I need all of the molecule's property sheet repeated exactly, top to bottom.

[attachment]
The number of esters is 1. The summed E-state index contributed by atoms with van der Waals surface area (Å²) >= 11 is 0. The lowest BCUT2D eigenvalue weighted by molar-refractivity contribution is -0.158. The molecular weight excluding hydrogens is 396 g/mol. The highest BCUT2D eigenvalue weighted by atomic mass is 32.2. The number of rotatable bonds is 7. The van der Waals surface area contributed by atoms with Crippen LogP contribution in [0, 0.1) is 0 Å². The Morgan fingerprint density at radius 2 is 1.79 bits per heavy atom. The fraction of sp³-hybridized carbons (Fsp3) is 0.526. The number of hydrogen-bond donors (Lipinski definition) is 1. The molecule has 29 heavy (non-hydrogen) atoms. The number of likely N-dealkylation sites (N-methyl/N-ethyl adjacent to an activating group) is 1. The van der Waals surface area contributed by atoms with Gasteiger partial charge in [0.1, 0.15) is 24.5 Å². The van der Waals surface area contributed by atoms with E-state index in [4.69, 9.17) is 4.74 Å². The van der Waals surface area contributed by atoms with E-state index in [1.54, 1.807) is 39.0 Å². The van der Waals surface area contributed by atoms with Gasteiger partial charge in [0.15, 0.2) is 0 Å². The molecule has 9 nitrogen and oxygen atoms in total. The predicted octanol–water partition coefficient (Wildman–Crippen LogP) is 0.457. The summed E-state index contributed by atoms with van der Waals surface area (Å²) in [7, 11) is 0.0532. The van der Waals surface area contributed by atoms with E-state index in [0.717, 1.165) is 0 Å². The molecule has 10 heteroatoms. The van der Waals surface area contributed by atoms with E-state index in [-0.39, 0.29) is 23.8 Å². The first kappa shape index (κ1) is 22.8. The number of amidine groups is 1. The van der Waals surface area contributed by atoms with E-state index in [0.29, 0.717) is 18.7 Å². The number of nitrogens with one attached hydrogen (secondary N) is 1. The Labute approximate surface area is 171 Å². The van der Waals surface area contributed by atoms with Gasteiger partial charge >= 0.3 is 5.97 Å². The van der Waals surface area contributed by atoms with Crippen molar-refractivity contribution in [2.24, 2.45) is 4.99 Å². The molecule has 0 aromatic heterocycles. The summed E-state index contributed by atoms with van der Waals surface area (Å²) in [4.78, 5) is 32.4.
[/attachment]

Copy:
The number of esters is 1. The summed E-state index contributed by atoms with van der Waals surface area (Å²) >= 11 is 0. The lowest BCUT2D eigenvalue weighted by molar-refractivity contribution is -0.158. The molecular weight excluding hydrogens is 396 g/mol. The highest BCUT2D eigenvalue weighted by atomic mass is 32.2. The number of rotatable bonds is 7. The van der Waals surface area contributed by atoms with Crippen LogP contribution in [0, 0.1) is 0 Å². The Morgan fingerprint density at radius 2 is 1.79 bits per heavy atom. The fraction of sp³-hybridized carbons (Fsp3) is 0.526. The number of hydrogen-bond donors (Lipinski definition) is 1. The molecule has 29 heavy (non-hydrogen) atoms. The number of likely N-dealkylation sites (N-methyl/N-ethyl adjacent to an activating group) is 1. The van der Waals surface area contributed by atoms with Gasteiger partial charge in [0.1, 0.15) is 24.5 Å². The van der Waals surface area contributed by atoms with E-state index in [4.69, 9.17) is 4.74 Å². The van der Waals surface area contributed by atoms with E-state index in [1.54, 1.807) is 39.0 Å². The van der Waals surface area contributed by atoms with Gasteiger partial charge in [0.15, 0.2) is 0 Å². The molecule has 9 nitrogen and oxygen atoms in total. The predicted octanol–water partition coefficient (Wildman–Crippen LogP) is 0.457. The summed E-state index contributed by atoms with van der Waals surface area (Å²) in [7, 11) is 0.0532. The van der Waals surface area contributed by atoms with E-state index in [0.717, 1.165) is 0 Å². The molecule has 10 heteroatoms. The van der Waals surface area contributed by atoms with E-state index in [-0.39, 0.29) is 23.8 Å². The first kappa shape index (κ1) is 22.8. The number of amidine groups is 1. The van der Waals surface area contributed by atoms with E-state index in [0.29, 0.717) is 18.7 Å². The number of nitrogens with one attached hydrogen (secondary N) is 1. The Labute approximate surface area is 171 Å². The van der Waals surface area contributed by atoms with Gasteiger partial charge >= 0.3 is 5.97 Å². The van der Waals surface area contributed by atoms with Crippen molar-refractivity contribution in [2.24, 2.45) is 4.99 Å². The molecule has 0 aromatic heterocycles. The summed E-state index contributed by atoms with van der Waals surface area (Å²) in [4.78, 5) is 32.4.